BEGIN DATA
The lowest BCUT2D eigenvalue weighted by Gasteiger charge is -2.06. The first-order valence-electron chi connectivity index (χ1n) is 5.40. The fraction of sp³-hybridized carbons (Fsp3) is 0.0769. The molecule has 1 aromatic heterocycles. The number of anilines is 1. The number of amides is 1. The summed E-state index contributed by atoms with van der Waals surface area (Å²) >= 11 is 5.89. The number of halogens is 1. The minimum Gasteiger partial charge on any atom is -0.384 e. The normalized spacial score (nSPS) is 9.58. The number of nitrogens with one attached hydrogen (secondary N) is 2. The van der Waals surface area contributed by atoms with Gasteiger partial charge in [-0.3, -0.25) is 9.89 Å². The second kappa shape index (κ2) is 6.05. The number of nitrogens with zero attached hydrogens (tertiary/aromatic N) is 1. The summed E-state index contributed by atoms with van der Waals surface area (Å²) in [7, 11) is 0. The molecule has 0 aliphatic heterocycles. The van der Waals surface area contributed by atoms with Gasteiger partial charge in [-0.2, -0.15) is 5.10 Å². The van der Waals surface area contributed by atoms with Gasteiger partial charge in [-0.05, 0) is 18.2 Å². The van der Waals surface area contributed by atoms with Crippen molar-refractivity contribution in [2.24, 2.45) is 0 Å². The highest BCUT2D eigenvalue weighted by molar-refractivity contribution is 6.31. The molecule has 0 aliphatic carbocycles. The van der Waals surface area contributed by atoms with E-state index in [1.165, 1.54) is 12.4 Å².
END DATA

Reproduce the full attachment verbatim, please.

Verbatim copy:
The lowest BCUT2D eigenvalue weighted by Gasteiger charge is -2.06. The first-order valence-electron chi connectivity index (χ1n) is 5.40. The fraction of sp³-hybridized carbons (Fsp3) is 0.0769. The molecule has 1 aromatic heterocycles. The number of anilines is 1. The number of amides is 1. The summed E-state index contributed by atoms with van der Waals surface area (Å²) >= 11 is 5.89. The number of halogens is 1. The minimum Gasteiger partial charge on any atom is -0.384 e. The normalized spacial score (nSPS) is 9.58. The number of nitrogens with one attached hydrogen (secondary N) is 2. The van der Waals surface area contributed by atoms with Gasteiger partial charge in [-0.3, -0.25) is 9.89 Å². The second kappa shape index (κ2) is 6.05. The number of nitrogens with zero attached hydrogens (tertiary/aromatic N) is 1. The summed E-state index contributed by atoms with van der Waals surface area (Å²) in [7, 11) is 0. The molecule has 0 aliphatic heterocycles. The van der Waals surface area contributed by atoms with Gasteiger partial charge in [-0.2, -0.15) is 5.10 Å². The van der Waals surface area contributed by atoms with Gasteiger partial charge in [-0.05, 0) is 18.2 Å². The van der Waals surface area contributed by atoms with Crippen molar-refractivity contribution in [2.24, 2.45) is 0 Å². The highest BCUT2D eigenvalue weighted by molar-refractivity contribution is 6.31. The molecule has 0 aliphatic carbocycles. The van der Waals surface area contributed by atoms with E-state index in [1.165, 1.54) is 12.4 Å².